Feeds

Sun to virtualize boxes, storage and NICs with 'Project Virginia'

Wait till you see Baked Alaska

Secure remote control for conventional and virtual desktops

Sun Microsystems will soon extend its virtualization ambitions via something code-named Project Virginia.

CEO Jonathan Schwartz has hinted at Project Virginia a couple of times without providing any real detail on the technology. Sadly, we can't make up for Schwartz's reticence with any grand information revelation. But we are able to dish a few tidbits on this virtualization play.

First off, Virginia will unite Sun's many server virtualization efforts that include the long-standing Solaris Containers and fresher work around the Xen-based x86 xVM hypervisor and the upcoming Etude technology. Etude, in part, provides a path for customers to run Solaris 8 applications on top of Solaris 10.

Sun's Solaris hawker Marc Hamilton explained Etude in a bog post.

To date . . . Solaris Containers have only supported applications that are already running Solaris 10. So Sun engineers developed something called BrandZ . BrandZ is a framework that extends the Solaris Containers infrastructure to create Branded Containers, which are containers (also called zones) that contain non-native operating environments. The term "non-native" is intentionally vague, as the infrastructure allows for the creation of a wide range of operating environments. So without going into the exact details just yet of how the Solaris 8 Migration Assistant works, it does utilize the BrandZ technology in Solaris to allow Solaris 8 applications to run in a Solaris 10 container.

Virginia also ties together Sun's various storage virtualization efforts, including its homegrown - please ignore, NetApp employees - ZFS file system and the recently acquired Lustre file system.

Then, there's a network virtualization element as well that comes from Sun's Crossbow technology for slicing up NICs to manage bandwidth between applications.

As far as we understand it, all of these technologies will soon be controlled in one place by a revamped version of Sun's N1 management software.

As Schwartz mentioned last week, Sun's virtualization play will now cover Windows in addition to Solaris and Linux.

If past performances are any indication, Sun will announce this broad virtualization management project soon but actually deliver it much, much later. (We're willing to be proved wrong here.)

Should Sun actually have all these pieces lined up, it stands to show off one of the most complete virtualization architectures on the market. No other company seems capable of digging as deep into server, storage and networking at the same time.

Open source aficionados - and you can only call yourself that after listening to this - will be pleased to learn that Sun plans to turn over the Virginia code.

We're most curious about how N1 handles all of this, as the management software has been one of Sun's least thrilling rides in recent years. N1 sounded great when Sun first unveiled it after the Terraspring acquisition in 2002. Since then, we've seen Sun do precious little on the multi-vendor and application management front. In the meantime, HP has acquired stuff like Opsware while a host of start-ups in this market have started to tie themselves to VMware.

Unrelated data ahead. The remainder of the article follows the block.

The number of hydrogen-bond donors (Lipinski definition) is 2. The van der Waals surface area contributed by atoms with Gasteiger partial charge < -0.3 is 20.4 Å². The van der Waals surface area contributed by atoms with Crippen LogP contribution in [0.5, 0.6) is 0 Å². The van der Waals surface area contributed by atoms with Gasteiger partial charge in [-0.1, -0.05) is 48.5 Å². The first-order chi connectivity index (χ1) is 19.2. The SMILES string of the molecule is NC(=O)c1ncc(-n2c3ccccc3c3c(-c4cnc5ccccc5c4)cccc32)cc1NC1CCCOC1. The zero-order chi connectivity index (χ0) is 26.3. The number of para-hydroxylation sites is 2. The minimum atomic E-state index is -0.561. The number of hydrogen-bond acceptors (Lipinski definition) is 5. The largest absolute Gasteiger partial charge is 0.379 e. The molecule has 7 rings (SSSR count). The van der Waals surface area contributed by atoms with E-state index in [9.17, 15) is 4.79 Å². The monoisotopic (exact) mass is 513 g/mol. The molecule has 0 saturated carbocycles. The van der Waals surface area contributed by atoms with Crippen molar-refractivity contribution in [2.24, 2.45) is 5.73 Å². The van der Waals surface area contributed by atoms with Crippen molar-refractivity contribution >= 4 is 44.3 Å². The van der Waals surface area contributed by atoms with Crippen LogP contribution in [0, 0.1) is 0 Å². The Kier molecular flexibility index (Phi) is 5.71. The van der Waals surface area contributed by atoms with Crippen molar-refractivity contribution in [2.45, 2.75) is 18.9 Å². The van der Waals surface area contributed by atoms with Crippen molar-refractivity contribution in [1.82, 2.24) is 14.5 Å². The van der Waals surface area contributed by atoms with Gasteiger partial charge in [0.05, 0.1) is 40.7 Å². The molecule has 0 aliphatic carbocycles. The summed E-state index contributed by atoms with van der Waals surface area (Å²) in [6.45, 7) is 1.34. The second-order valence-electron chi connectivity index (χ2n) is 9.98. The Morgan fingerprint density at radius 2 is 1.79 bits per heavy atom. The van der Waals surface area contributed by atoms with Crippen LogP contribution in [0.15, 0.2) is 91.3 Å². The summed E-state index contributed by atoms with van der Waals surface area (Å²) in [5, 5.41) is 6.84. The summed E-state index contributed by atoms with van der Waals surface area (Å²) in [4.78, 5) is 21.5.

As mentioned, we won't suggest this is any more than a skeleton of Project Virginia and await more detail on the code. Do tell. ®

Internet Security Threat Report 2014

More from The Register

next story
Azure TITSUP caused by INFINITE LOOP
Fat fingered geo-block kept Aussies in the dark
NASA launches new climate model at SC14
75 days of supercomputing later ...
Yahoo! blames! MONSTER! email! OUTAGE! on! CUT! CABLE! bungle!
Weekend woe for BT as telco struggles to restore service
You think the CLOUD's insecure? It's BETTER than UK.GOV's DATA CENTRES
We don't even know where some of them ARE – Maude
DEATH by COMMENTS: WordPress XSS vuln is BIGGEST for YEARS
Trio of XSS turns attackers into admins
Cloud unicorns are extinct so DiData cloud mess was YOUR fault
Applications need to be built to handle TITSUP incidents
BOFH: WHERE did this 'fax-enabled' printer UPGRADE come from?
Don't worry about that cable, it's part of the config
Astro-boffins start opening universe simulation data
Got a supercomputer? Want to simulate a universe? Here you go
prev story

Whitepapers

Why and how to choose the right cloud vendor
The benefits of cloud-based storage in your processes. Eliminate onsite, disk-based backup and archiving in favor of cloud-based data protection.
Forging a new future with identity relationship management
Learn about ForgeRock's next generation IRM platform and how it is designed to empower CEOS's and enterprises to engage with consumers.
10 threats to successful enterprise endpoint backup
10 threats to a successful backup including issues with BYOD, slow backups and ineffective security.
Reg Reader Research: SaaS based Email and Office Productivity Tools
Read this Reg reader report which provides advice and guidance for SMBs towards the use of SaaS based email and Office productivity tools.
Protecting users from Firesheep and other Sidejacking attacks with SSL
Discussing the vulnerabilities inherent in Wi-Fi networks, and how using TLS/SSL for your entire site will assure security.